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Chemotherapy before and after surgery

Chemotherapy may be suitable for some people with borderline resectable (operable) pancreatic cancer. It is also used after surgery to reduce the chances of the cancer coming back.

Chemotherapy for borderline operable pancreatic cancer

Borderline resectable cancer is cancer that has grown very close to the major blood vessels near the pancreas. It may be possible to remove the cancer, but it depends which blood vessels are affected and how far the cancer has grown. Chemotherapy aims to shrink the cancer to improve the chances of successfully removing it with surgery. This may be followed by radiotherapy.

Chemotherapy with radiotherapy (chemoradiotherapy)

Chemotherapy can also be used in combination with radiotherapy, which used high energy x-rays (radiation) to destroy cancer cells. This is known as chemoradiotherapy. The chemotherapy drug is given in the normal way but at a lower dose, together with a daily treatment of radiotherapy. The aim is for the chemotherapy drugs (and sometimes other drugs) to make the cancer cells more sensitive to the radiotherapy so that it works better.

Chemoradiotherapy may be suitable for people with borderline resectable (operable) cancer, where surgery may be an option or for people with locally advanced pancreatic cancer. It is still unclear how well chemoradiotherapy works for borderline resectable or locally advanced pancreatic cancer, and clinical trials are looking at this.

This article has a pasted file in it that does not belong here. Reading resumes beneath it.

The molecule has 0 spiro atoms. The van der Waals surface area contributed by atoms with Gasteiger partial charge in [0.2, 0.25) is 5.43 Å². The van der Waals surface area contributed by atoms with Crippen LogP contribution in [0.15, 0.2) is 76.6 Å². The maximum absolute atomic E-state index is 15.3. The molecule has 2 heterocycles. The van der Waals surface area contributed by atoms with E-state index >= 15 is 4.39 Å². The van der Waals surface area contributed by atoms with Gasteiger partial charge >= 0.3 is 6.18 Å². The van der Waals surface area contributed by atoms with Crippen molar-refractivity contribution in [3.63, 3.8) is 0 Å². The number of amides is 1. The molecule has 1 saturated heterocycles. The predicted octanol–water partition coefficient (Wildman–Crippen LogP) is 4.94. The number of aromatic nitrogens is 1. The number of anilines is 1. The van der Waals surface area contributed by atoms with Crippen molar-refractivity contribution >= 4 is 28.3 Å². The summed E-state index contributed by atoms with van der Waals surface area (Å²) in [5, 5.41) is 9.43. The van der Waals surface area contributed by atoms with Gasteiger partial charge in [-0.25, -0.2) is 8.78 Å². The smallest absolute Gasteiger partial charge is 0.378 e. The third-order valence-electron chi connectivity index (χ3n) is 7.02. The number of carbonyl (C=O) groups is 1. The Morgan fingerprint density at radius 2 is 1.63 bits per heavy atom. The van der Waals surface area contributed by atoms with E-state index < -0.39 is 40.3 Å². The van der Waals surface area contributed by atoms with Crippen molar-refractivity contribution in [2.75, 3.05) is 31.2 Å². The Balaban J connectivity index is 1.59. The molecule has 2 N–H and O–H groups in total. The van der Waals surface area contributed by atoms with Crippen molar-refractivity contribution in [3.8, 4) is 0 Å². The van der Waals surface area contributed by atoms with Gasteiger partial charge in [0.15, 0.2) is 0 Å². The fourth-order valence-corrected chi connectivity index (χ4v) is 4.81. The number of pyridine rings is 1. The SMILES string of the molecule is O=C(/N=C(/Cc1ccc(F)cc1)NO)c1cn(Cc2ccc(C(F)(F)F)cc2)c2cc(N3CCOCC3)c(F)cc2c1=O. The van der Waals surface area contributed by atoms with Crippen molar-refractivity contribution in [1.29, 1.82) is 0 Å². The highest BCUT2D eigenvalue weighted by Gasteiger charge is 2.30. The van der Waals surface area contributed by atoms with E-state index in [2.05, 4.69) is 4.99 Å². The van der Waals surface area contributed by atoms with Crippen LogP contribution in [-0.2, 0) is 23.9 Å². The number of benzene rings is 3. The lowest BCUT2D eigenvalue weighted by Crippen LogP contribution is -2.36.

Chemotherapy after surgery to remove cancer

If you have had surgery to completely remove pancreatic cancer, your oncologist (cancer specialist) will discuss with you whether having chemotherapy afterwards would be helpful. The aim is to try to reduce the chances of the cancer coming back.

The drugs most often used after surgery are gemcitabine and capecitabine. Recent research suggests that using gemcitabine together with capecitabine (GemCap) can reduce the chances of the cancer returning, but they can also be given separately.

Chemotherapy will usually start within 12 weeks of surgery, and is normally given for up to six months.

More chemotherapy information

Published May 2017

Review date May 2019

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